Every year, approximately 1.3 million people die as a result of road traffic crashes, according to the World Health Organization.
Barry Lunn envisions a future where technology can bring that number down to zero. His company, Provizio, built an augmented platform that uses sensors and artificial intelligence (A.I.) software to predict accidents and send preventative warnings to drivers so they can take corrective action.
The Limerick, Ireland based company, which has 21 employees, is already on the road for testing. Provizio wants the platform to be adaptable for all car models and affordable enough to be integrated into every new car that comes off the assembly line in the next decade.
Fortune recently spoke with Lunn about building a mission-driven company and how his past experience as a serial entrepreneur helped him launch Provizio.
The following interview has been condensed and lightly edited for clarity.
Fortune: What inspired you to start Provizio?
Lunn: After I sold my last company (radar company Arralis) I was looking for what I could do next. It had to have a mission, it had to be a bit of me, and I’m convinced that there needs to be no more road deaths. Nobody needs to die on the roads. The reasons why we crash are the weather, the speed, we didn’t anticipate someone doing something.
I thought it would be a hell of a lot more interesting approach, rather than going from level zero to five autonomy, that you actually saw the reason we crash using sensors and software, and then use that as a path to autonomy.
What’s the driver’s experience like when they’re in a car with the Provizio platform?
I guess what’s a little bit unique about us is our approach is an augmented platform. We’re not looking to replace the driver. We’re looking to help you as a driver. We’re trying to gamify driving by adding sensors and software that are really good at the things we’re really bad at.
Humans are weaker in certain areas when driving, and we want to help remove that risk. As people, we can’t see long distances under treacherous weather conditions. We can’t judge speed from long distances. We can’t see in 360 degrees. What we’re doing is building sensors and software that give you that feedback as a driver, and allow you to see how you could improve.
You’re learning from the machine and intervening. We all get very comfortable with each other because humans, we’re not very good at handing over power to other people. The analogy I often make is like nervous fliers, right? It’s far safer to be on an aircraft than it is to be in a vehicle, but we’re all much more comfortable driving because we are in control. I think if we get this right, can you get to a place over the next couple of years where humans realize actually, in this condition, in this scenario, the machine is a better driver than me ethically and, and risk wise, it would be irresponsible for me to not listen.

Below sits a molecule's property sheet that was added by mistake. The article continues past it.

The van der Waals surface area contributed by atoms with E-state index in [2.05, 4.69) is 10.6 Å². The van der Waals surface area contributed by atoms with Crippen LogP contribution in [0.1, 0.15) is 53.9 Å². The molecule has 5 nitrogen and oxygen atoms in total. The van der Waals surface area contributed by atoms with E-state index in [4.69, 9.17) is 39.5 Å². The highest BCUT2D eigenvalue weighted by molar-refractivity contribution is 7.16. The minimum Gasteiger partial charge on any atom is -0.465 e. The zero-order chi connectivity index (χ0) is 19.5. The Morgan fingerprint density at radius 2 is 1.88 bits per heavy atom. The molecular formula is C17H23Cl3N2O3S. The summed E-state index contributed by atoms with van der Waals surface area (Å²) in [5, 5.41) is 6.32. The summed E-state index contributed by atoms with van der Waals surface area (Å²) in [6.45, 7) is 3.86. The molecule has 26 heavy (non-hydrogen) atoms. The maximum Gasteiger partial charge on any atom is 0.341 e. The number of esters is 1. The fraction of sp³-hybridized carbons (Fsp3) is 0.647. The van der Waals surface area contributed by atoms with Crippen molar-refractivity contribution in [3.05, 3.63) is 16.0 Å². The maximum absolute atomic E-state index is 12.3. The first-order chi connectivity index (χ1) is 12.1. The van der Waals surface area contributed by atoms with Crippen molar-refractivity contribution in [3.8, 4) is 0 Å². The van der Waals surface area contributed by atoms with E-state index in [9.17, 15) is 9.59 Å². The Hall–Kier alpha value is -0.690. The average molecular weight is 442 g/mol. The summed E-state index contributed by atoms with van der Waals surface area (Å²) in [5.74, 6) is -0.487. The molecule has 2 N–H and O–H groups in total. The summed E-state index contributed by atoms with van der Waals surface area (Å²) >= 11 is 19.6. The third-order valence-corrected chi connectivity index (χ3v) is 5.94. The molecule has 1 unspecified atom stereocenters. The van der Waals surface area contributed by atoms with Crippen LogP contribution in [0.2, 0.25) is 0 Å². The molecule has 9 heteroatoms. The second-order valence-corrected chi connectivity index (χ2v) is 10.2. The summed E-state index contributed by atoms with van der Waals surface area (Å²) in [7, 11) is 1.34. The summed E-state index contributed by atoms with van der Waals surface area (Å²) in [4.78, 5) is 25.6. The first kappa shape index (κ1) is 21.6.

You’ve founded several startups and sold your last one, radar company Arallis. What lessons from your past helped you build Provizio? Was there anything different this time?
Some things are much easier, especially if you’ve had a little bit of success. Stuff you thought was important becomes easier and then you realize it wasn’t important. As a parent, I now know that any hour spent working on my startup is time I’m not spending with my kids, so building in work-life balance is important.
Ultimately, the fundamentals are the same. Meaning and mission trump everything. That might sound corny, but it’s a reason for getting up and going after stuff every day, and it certainly trumps dollars. When we make decisions, we make it based on, “Is this adhering to our meaning and our mission rather than is this going to make us rich?” Human lives are at risk here, so I am way more circumspect. At Provizio, it’s “measure twice, cut once.” We have to be safety critical.
You raised a $6.2 million seed round last November. What was it like fundraising during lockdown?
This is where I have to add a disclaimer. Fundraising is an awful lot easier when people have made money off of you in the past, so that helped. We took meetings over Zoom and were pretty much done in two weeks. We started off with the smaller checks I knew would come in, moving on to the bigger checks that might need more diligence and paperwork. What I have learned from past experience is we wanted to have the right investors. There’s no need to pursue opportunities for the sake of a check when it clearly isn’t the right fit. We wanted to be intentional.
Where do you see Provizio in the future?
In the next five years, the goal is to get into series production on multiple OEM vehicles. Our motive is to really sell millions of units that are self safety critical devices that can be deployed across multiple models. In ten years, we want to be ubiquitous. We want it to be a ludicrous idea to put a vehicle on the road without our technology, the same way it would be wrong to manufacture a car without seat belts. The technology would be at a price point where if you can afford a car, you can afford our technology. In ten years’ time, I absolutely believe there will be zero excuse for road deaths.
This is an installment of Startup Year One, a special series of interviews with founders about the major lessons they have learned in the immediate aftermath of their businesses’ first year of operation.